Amanda Evans will never forget her visit to the Ladies’ Wimbledon final in 2008. Not because she saw Venus Williams snatch her fifth Wimbledon title, but because of what followed.
“Since I was ten, Dad had always taken me to the final,” she says. “We had a wonderful day with strawberries, champagne and Pimm’s, but on the way out Dad started struggling for breath and couldn’t walk to the car park.”
Three months later, her father David Evans, millionaire businessman and outspoken Thatcherite MP, was dead. He was 73.
“He was a huge personality and my best friend,” says Amanda.
Although the MP’s death got considerable press coverage at the time – he’d been a colourful figure in Westminster politics – pulmonary fibrosis, the condition which killed him did not.
Five thousand people a year in the UK are diagnosed with pulmonary fibrosis, most of them over 60. “It’s becoming more common, and we have no idea why,” says Professor Richard Hubbard, who is leading a research team into the illness at Nottingham University.
“When they get a diagnosis people often say, ‘Well, thank God it’s not lung cancer,’ but cancer can be treated. This can’t.”
Before his sudden breathlessness, Evans’ only problem had been a dry cough for several months. Symptoms such as these often get mistaken for other forms of lung disease but in his case, a chest scan at his local hospital in April picked up the scarring.
He was immediately admitted, given high doses of cortico-steroid drugs to reduce inflammation and delay further scarring, and was also put on oxygen.
Why he developed the disease was a mystery. “He’d always been fit and never smoked,” says Amanda. “He swam every day in our pool. He had a successful office cleaning business and he loved to go to work. Now he was attached to an oxygen tank by a long plastic tube. The cylinders had to be changed every two hours. He hated them. What he loved most was walking Ozzy his cocker spaniel, but he couldn’t even do that anymore.”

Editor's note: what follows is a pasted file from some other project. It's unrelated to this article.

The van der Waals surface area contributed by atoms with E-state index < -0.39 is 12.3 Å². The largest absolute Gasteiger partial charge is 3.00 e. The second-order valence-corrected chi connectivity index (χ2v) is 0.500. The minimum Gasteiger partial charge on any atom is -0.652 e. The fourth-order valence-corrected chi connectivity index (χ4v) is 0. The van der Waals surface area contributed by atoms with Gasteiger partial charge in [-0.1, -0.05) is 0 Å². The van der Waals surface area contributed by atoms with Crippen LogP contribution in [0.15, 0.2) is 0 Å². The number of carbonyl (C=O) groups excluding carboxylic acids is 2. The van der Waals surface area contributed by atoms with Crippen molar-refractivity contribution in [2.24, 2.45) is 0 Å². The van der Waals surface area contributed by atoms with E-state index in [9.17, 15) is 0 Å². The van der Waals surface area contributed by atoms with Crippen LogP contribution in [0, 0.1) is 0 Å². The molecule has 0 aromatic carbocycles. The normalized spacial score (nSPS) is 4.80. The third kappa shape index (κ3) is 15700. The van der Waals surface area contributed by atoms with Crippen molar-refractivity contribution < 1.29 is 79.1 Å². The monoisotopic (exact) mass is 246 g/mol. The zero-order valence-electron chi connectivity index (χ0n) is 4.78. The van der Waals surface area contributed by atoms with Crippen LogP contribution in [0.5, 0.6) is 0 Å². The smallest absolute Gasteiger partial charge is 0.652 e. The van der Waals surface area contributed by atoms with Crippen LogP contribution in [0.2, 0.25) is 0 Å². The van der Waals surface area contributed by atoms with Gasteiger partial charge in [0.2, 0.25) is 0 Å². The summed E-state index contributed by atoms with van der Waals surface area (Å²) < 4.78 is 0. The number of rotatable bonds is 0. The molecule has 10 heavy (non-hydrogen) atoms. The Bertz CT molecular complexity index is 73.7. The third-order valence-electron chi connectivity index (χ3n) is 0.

To keep him mobile, the family bought portable battery-powered oxygen containers. Shortly after his diagnosis he consulted Prof. Duncan Geddes, a specialist in respiratory medicine at the Royal Brompton Hospital in London, accompanied by Amanda and her brother, Gary.
Prof. Geddes said, “You’ve got eight weeks left,” remembers Amanda. “He was spot on. I sat there crying. Dad said, “We won’t tell your mother.”
Gary did research online and found a hospital in Boston specialising in thoracic medicine. Shortly after, Evans flew to the US with his wife Janice and Amanda. He had been warned by doctors he might not make it back.
“There was a very sad moment when he said goodbye to Ozzy,” she says. “His main goal was to be able to walk him round the garden again.”
In Boston for three weeks, he decided to try for a lung transplant. These are rare in Europe for people over 60 but in the US, with private medicine, things are more flexible.
“Dad just never gave up,” says Amanda. But the transplant never took place: in October, still in Boston, he died in intensive care. “We miss him terribly,” she says.
Amanda writes children’s books, but spends her free time trying to raise awareness of Pulmonary Fibrosis and money for research.